Trump has picked up endorsements from more than 20 unbound delegates since he became the presumptive nominee last week, according to CNN's latest count. The real estate mogul gained support from unbound delegates in North Dakota, Louisiana, Pennsylvania and American Samoa. Trump currently has 1,080 total delegates and is on track to clinch the nomination after the last round of primaries June 7.
Most delegates to the Republican National Convention are required to support a particular candidate, based on primary or caucus results from their home state. But about 150 delegates are "unbound," which means they are free to support anyone, and can switch their support at any time.
Trump's largest gain was in American Samoa, the U.S. territory in the middle of the Pacific Ocean. The territory has nine delegates, all unbound, and the delegation decided to unanimously support Trump.
"We are particularly proud to back him, and American Samoa's support shows just how the party from all parts of our country is firmly uniting behind Mr. Trump," said Utu Abe Malae, chairman of the Republican Party of American Samoa.
In North Dakota, a handful of delegates that originally supported Cruz told CNN they are now planning to vote for Trump at the Republican convention in Cleveland. Trump also picked up endorsements from two other North Dakota delegates that had previously been uncommitted.
Cruz claimed a "resounding victory" in North Dakota
, and he performed well at their state convention in April. But because their delegates are unbound, they can switch support as the race changes.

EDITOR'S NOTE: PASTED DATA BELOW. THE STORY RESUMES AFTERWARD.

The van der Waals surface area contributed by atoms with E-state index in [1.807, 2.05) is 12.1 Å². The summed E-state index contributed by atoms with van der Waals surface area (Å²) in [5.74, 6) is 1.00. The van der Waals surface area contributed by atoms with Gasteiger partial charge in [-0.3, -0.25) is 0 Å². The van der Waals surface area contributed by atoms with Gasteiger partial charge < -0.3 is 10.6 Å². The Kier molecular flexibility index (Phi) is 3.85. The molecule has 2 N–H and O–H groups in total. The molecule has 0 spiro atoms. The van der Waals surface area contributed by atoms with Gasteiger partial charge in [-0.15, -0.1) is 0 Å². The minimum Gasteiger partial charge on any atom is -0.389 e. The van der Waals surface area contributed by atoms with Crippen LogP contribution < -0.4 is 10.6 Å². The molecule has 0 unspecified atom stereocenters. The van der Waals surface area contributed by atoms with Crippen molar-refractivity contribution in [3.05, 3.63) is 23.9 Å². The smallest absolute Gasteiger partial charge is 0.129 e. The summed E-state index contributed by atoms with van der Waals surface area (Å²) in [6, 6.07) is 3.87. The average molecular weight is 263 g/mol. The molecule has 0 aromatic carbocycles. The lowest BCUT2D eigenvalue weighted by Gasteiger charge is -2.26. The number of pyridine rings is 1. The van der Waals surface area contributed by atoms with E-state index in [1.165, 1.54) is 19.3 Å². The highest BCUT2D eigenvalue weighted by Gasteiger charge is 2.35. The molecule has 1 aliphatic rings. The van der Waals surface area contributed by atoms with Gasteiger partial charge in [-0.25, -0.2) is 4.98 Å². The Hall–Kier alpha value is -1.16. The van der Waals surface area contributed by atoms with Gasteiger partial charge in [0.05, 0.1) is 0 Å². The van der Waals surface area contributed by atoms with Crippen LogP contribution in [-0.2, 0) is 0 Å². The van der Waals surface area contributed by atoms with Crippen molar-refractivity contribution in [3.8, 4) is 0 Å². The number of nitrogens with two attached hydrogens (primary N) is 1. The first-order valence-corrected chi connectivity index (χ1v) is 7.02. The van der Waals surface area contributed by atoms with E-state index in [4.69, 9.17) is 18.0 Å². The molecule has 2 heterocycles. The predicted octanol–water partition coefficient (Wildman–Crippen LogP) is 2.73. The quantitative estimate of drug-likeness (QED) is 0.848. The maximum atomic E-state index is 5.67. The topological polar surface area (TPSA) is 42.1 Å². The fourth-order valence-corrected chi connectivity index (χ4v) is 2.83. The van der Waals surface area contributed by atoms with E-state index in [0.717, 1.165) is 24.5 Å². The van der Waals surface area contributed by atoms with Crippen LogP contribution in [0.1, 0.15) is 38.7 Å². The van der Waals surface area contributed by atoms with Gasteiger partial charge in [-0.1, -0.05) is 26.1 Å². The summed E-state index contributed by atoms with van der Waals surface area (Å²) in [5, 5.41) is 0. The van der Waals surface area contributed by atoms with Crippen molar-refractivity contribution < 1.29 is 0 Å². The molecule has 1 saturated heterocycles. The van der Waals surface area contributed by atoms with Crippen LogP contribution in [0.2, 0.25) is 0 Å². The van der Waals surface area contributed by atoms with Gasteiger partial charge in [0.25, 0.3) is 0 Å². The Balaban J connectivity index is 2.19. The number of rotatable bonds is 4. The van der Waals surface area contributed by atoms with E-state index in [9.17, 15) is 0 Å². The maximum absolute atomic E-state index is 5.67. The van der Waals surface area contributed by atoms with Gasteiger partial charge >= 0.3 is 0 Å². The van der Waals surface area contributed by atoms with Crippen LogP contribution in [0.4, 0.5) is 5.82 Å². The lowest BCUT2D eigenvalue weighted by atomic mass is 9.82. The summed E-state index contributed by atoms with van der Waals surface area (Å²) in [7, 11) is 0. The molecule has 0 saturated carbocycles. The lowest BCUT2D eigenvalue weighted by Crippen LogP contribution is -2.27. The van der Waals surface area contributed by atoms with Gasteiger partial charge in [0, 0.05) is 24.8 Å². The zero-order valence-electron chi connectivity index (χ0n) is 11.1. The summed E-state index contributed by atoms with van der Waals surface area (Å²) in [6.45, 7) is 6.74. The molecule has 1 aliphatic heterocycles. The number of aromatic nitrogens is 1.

"Even as an initial Cruz supporter, I recognize the gravity of our situation in the Supreme Court and will do whatever it takes to ensure that Hillary Clinton does not become president," said John Trandem, an unbound delegate from North Dakota who says he will back Trump once he clinches the nomination.
Trump picked up support from five unbound Louisiana delegates that were originally pledged to Sen. Marco Rubio. He also got endorsements from two unbound delegates that were elected in Pennsylvania's convoluted primary
on last month.
This was a group closely watched as Cruz and John Kasich sought to keep Trump from reaching the 1,237 delegates needed to win the nomination on the first ballot. Cruz especially had a strong ground game that was winning commitments for the Texas senator.
Still, not everyone is on board with Trump as the Republican nominee, with some saying the onus is on Trump to win over party loyalists.
"He needs to demonstrate that he truly is going to support our other Republican candidates, and that he realizes how important it is to keep control of the Senate," said Mary Ann Meloy, an unbound delegate from Pennsylvania who is still uncommitted. "He hasn't demonstrated very much respect for other elected leaders."